Unionist councillor Adrian Watson, pending a decision by the referee.
The BBC reported that on Sunday, Tesco in Antrim Town "had a number of very vociferous complaints both in person and on the phone, including one from a political representative regarding the wearing of the GAA shirts while the group were collecting". The 'political representative' was reportedly Mr Watson.
The issue was a group of under-12 year old girls and boys packing shopping bags in order to raise funds for their GAA club, St Comghall's. Despite the fact that it is common practice for clubs – scouts, basketball, football and rugby – to raise funds in this way, and always wearing their club regalia, Mr Watson complained "on behalf of some of his constituents" uniquely, and 'very vociferously', about the kids from St Comghall's.
Need we ask why? Of course not. Mr Watson was making representations, as he must have known, on behalf of bigots, pure and simple, who were reacting against the GAA because it is a large, successful, proudly Irish sporting organisation.
Following the usual storm-in-a-teacup, Mr Watson very quickly came up with his excuses:
"A story on the BBC website reports that I complained to Tesco following a charity bag pack were children from a local school came along wearing GAA shirts. This is inaccurate. I and the Ulster Unionist Party have no objection whatsoever to Tesco encouraging voluntary, sporting and charitable groups to raise money in their stores.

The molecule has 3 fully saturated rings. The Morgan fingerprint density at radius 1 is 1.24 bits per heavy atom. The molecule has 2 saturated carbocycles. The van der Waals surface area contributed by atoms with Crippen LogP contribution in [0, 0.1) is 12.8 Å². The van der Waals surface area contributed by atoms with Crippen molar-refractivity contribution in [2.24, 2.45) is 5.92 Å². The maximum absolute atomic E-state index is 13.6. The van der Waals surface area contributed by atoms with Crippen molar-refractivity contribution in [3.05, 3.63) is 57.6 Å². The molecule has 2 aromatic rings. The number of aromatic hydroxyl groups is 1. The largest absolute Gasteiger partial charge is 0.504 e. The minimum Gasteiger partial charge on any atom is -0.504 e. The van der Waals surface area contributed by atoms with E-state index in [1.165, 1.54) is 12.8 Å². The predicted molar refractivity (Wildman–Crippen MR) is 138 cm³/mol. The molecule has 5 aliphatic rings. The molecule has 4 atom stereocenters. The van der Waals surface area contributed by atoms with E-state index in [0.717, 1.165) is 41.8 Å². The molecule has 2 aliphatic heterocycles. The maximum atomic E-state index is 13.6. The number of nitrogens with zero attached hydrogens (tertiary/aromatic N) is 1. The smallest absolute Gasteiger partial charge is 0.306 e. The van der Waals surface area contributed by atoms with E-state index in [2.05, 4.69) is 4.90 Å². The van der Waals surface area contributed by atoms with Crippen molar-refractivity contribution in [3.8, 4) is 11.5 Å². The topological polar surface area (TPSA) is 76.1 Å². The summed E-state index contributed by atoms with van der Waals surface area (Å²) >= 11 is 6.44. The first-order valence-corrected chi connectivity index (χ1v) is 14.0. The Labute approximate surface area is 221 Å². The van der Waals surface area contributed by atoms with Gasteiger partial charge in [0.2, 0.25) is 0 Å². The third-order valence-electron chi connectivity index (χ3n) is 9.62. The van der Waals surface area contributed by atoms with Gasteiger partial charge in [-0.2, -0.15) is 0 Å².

It is regrettable that the issue of children collecting money at their local supermarket has received this much negative media attention. The society we are building for the people of Northern Ireland must include a commitment to civil and religious liberty for all.
I would hope that this does not impact on the ability of other groups to use this scheme to raise money for good causes. I fully recognise that Tesco are well within their right to do provide this service, allowing school groups, clubs and charities the opportunity to raise vital and much needed funds.
Since the story broke today I have been in touch with the GAA club in question and stressed that I was not involved in the complaint.”
This blog suspects that Mr Watson was 'corrected' quickly by his party. But in either case, it is a good sign that the UUP is committed to eradicating the remnants, or appearances, of this kind of bigotry.
[NB this post replaces an earlier post which pre-dated Mr Watson's statement]